After studies in Brest, France and work in the Netherlands in naval engineering, Julien reoriented his career path in academia and in aerodynamics. The conversion went naturally as he completed his PhD on sail aerodynamics in an engineering school, at the French Naval Academy.
His main field of expertise is experimental fluid dynamics. During his PhD, he developed and used an in-situ multi-sensor measurement system to study the effect of wind, a highly detached flow on large and soft membranes that are downwind sails.
He also conducted experiments in wind tunnels at the Yacht Research Unit in Kiel, Germany and at the University of Auckland, New-Zealand.
As a teaching and research assistant, he also taught about 100 hours per year of lectures, tutorials and practical works to master students. He was also the PhD student representative during 3 years and participated in research councils and was part of the board of the institute.
He is interested in unsteady aero-hydrodynamics, fluid-structure interaction and experiments. He is now a post-doctoral researcher in UNFoLD, in the Mechanical Engineering Institute since fall 2017.
His current work is mainly on the experimental study of the aerodynamic performance of vertical axis wind turbine (VAWT) at UNFoLD.
At the blade and rotor level, large variations in both the angle of attack and the magnitude of the incident flow velocity induce strong unsteady flow separation and reattachment.
An objective of this SMART-H project is to devise a generalised physics-based dynamic stall description based on systematic experiments of dynamic stall on a two-dimensional blade in a rotating and non-rotation environment mimicking VAWT operation conditions, to improve prediction capabilities of blade loading, aerodynamic robustness, and performance of VAWT.
This SMART-H project is supported by the Swiss national science foundation under grant number PYAPP2_173652.
My advice to those who wish to learn the art of scientific prophecy is not to rely on abstract reason, but to decipher the secret language of Nature from Nature's documents, the facts of experience.
in Experiment and Theory in Physics, 1944.
Max Born (1882-1970)
Le hasard ne favorise l'invention que pour des esprits préparés aux découvertes par de patientes études et de persévérants efforts.
Louis Pasteur (1822-1895)
Allow me to express now, once and for all, my deep respect for the work of the experimenter and for his fight to bring significant facts from an inflexible Nature who says so indistinctly "No" and so distinctly "Yes" to our theories.
Hermann Weyl (1885-1955)
En essayant continuellement on finit par réussir. Donc plus ça rate, plus on a de chance que ça marche.
The child grows, but is still an experimenter: he grasps at the moon, and his failure teaches him to respect distance. At length his little fingers acquire sufficient mechanical tact to lay hold of a spoon. He thrusts the instrument into his mouth, hurts his gums and thus learns the impenetrability of matter. He lets the spoon fall, and jumps with delight to hear it rattle against the table. The experiment made by accident is repeated with intention, and thus the young student receives his first lessons upon sound and gravitation. There are pains and penalties, however, in the path of the enquirer: he is sure to go wrong, and Nature is just as sure to inform him of the fact. He falls downstairs, burns his fingers, cuts his hand, scalds his tongue, and in this way learns the conditions of his physical well being. This is Nature's way of proceeding, and it is wonderful what progress her pupil makes.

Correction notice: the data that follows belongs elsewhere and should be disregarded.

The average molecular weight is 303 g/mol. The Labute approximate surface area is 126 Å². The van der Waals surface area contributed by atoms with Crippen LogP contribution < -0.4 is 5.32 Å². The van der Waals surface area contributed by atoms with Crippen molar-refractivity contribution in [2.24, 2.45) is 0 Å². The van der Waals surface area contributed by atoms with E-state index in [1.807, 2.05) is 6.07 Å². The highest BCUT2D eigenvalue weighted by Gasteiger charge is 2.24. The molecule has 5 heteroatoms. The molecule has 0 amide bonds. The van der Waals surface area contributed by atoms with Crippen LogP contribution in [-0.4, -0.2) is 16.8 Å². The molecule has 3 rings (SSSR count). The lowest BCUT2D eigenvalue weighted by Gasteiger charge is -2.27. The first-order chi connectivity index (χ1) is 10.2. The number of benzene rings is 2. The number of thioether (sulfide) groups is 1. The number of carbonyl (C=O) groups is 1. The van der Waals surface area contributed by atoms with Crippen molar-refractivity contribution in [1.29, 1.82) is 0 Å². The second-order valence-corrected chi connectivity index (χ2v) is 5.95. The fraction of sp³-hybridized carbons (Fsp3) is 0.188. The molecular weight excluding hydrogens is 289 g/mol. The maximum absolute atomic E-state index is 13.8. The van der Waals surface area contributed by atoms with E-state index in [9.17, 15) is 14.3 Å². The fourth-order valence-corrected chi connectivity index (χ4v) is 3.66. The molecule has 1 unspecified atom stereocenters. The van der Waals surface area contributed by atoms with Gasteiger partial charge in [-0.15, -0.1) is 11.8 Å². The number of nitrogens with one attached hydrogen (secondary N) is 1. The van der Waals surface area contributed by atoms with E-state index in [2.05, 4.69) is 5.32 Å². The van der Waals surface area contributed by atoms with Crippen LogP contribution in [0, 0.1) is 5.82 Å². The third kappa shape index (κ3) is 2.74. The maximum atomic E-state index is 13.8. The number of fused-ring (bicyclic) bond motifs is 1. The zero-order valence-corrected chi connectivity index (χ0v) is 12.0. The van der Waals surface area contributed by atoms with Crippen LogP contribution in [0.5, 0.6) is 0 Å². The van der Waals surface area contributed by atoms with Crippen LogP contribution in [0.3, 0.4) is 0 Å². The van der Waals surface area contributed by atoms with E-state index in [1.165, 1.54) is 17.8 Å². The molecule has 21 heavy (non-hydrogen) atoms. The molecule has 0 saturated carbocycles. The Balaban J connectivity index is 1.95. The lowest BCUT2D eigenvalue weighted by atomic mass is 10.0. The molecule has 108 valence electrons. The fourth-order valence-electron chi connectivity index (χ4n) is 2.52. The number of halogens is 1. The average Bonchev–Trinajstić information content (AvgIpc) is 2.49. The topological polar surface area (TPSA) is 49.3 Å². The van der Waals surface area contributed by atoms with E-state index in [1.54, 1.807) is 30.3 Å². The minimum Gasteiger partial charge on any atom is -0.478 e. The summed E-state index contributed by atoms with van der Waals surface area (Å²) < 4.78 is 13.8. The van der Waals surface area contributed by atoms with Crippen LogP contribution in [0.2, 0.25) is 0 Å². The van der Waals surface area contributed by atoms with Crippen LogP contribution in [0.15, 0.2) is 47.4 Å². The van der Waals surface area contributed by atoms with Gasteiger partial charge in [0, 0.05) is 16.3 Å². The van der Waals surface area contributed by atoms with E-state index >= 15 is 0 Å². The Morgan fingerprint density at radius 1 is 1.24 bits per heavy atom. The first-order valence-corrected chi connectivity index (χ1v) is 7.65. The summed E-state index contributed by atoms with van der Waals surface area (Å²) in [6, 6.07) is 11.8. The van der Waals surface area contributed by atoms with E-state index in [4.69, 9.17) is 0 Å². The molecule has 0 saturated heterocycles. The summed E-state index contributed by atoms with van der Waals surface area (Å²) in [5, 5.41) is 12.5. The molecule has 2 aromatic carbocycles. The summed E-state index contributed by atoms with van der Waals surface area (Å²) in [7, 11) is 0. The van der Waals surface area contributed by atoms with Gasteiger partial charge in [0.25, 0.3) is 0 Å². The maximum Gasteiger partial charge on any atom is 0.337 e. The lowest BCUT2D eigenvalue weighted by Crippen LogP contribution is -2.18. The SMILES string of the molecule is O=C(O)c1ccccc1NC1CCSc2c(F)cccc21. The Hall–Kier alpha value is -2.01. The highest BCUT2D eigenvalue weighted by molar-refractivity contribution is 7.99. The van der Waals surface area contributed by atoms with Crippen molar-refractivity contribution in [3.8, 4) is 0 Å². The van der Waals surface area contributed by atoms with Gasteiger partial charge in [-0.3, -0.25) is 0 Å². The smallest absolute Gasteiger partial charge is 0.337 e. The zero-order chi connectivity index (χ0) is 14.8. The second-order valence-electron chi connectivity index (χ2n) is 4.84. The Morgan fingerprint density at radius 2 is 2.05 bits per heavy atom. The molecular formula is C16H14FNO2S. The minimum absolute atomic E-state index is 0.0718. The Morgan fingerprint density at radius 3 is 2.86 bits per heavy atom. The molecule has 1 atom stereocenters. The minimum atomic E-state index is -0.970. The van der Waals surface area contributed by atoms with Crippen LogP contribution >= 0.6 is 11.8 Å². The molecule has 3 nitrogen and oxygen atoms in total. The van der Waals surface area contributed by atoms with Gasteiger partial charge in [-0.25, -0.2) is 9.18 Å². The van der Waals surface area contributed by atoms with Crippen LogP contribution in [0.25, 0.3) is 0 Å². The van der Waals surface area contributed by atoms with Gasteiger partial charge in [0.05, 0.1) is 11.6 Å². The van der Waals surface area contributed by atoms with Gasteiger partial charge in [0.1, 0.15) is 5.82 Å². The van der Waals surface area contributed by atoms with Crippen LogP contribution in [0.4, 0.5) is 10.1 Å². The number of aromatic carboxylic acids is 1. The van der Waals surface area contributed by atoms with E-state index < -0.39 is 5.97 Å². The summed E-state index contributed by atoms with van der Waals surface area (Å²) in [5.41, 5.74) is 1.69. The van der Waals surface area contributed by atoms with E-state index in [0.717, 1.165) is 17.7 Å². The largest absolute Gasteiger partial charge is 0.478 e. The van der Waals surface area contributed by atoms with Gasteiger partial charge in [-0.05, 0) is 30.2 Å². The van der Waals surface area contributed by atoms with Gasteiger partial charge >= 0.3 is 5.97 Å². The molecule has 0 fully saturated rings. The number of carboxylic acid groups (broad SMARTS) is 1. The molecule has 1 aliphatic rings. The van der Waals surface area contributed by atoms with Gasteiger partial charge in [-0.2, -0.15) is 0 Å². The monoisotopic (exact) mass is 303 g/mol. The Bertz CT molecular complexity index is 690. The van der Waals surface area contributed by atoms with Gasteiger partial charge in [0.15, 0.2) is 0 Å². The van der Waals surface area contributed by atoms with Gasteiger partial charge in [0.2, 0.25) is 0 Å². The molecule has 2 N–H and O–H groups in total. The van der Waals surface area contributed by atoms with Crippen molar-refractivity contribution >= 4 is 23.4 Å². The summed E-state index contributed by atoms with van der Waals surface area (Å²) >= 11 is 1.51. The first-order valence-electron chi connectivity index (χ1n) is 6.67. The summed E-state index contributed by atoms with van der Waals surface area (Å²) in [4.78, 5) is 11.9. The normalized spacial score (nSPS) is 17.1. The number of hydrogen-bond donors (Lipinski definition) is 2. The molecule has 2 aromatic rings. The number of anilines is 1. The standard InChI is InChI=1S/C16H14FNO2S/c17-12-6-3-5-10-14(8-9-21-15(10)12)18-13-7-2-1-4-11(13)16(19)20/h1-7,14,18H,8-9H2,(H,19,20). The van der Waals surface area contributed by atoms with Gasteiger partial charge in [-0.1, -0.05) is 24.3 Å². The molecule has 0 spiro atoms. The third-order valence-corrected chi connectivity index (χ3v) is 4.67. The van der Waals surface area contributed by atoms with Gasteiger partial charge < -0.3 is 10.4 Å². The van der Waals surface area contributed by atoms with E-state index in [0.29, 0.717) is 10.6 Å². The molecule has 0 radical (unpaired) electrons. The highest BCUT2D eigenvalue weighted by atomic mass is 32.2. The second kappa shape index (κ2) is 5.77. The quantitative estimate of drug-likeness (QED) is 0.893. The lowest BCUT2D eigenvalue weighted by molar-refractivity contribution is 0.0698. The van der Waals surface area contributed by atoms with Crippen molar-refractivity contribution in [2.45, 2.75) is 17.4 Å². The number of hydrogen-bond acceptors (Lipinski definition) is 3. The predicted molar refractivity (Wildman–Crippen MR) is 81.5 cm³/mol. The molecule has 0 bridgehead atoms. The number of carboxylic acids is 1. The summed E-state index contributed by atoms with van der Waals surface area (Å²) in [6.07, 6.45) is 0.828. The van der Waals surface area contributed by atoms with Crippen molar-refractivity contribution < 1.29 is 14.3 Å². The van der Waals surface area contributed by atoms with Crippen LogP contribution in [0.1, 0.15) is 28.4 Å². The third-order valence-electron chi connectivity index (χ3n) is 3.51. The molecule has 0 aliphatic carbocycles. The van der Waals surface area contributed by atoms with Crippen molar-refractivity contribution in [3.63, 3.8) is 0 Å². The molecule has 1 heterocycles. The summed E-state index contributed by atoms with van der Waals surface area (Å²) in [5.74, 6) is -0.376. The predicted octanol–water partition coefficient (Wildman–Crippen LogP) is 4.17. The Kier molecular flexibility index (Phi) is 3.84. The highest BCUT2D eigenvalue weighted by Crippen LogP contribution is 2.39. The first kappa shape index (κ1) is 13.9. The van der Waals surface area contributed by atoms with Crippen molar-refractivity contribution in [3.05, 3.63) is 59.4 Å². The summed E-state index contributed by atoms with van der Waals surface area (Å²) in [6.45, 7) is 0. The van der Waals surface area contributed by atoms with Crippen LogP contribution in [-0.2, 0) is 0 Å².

in Fragments of Science, vol. 1, p. 283. Appendix
John Tyndall, Irish-born british physicist (1820-1893)
Fools say that they learn by experience. I prefer to profit by others' experiences.
Prince Otto von Bismarck
The case - said Sherlock Holmes, as we chatted over our cigars that night in our rooms at Baker street - is one where... we have been compelled to reason backwards from effect to cause. Chapter 3
Sir Arthur Conan Doyle
|Teaching and research assistant||French Naval Academy Research Institute, Brest, France||2012-2016|
|Naval engineer||C-Job Naval Architects, Hoofddorp, the Netherlands||2010-2012|
|PhD||Mechanics, Fluid mechanics and energy||Université Bretagne Occidentale-Naval Academy||2012-2016|
|Msc.Eng||Naval and offshore architecture, specialisation in hydrodynamics||ENSTA Bretagne, Brest, France||2007-2010|
Fields of expertise
fluid structure interaction,
|Aubin, N., Augier, B., Deparday, J., Sacher, M., and Bot, P.
Ocean Engineering, 169, 370-378, 2018
|Performance enhancement of downwind sails due to leading edge flapping: A wind tunnel investigation|
|Deparday, J., and Mulleners, K.
Journal of Physics: Conference Series, 1037, 022017, 2018
|Critical evolution of leading edge suction during dynamic stall|
|Deparday, J., Augier, B., and Bot, P.
Journal of Fluids and Structures, 81, 547-564, 2018
|Experimental analysis of a strong fluid–structure interaction on a soft membrane—Application to the flapping of a yacht downwind sail|
|Deparday, J., Bot, P., Augier, B., Rabaud, M., Motta, D., and Le Pelley, D.
Journal Of Sailing Technology,2017-05, 2017
|Modal Analysis of Pressures on a Full-Scale Spinnaker|
PhD Thesis, IRENav, UBO, p.230, 2016
|Experimental studies of Fluid-Structure Interaction on Downwind sails|
|Deparday, J., Bot, P., Hauville, F., Augier, B., and Rabaud, M.
Ocean Engineering, 127, 135-143, 2016
|Full-scale flying shape measurement of offwind yacht sails with photogrammetry|
|Motta, D., Flay, R.G.J., Richards, P.J., Le Pelley, D.J., Deparday, J., and Bot, P.
Ocean Engineering, 90, 104-118, 2014
|Experimental investigation of asymmetric spinnaker aerodynamics using pressure and sail shape measurements|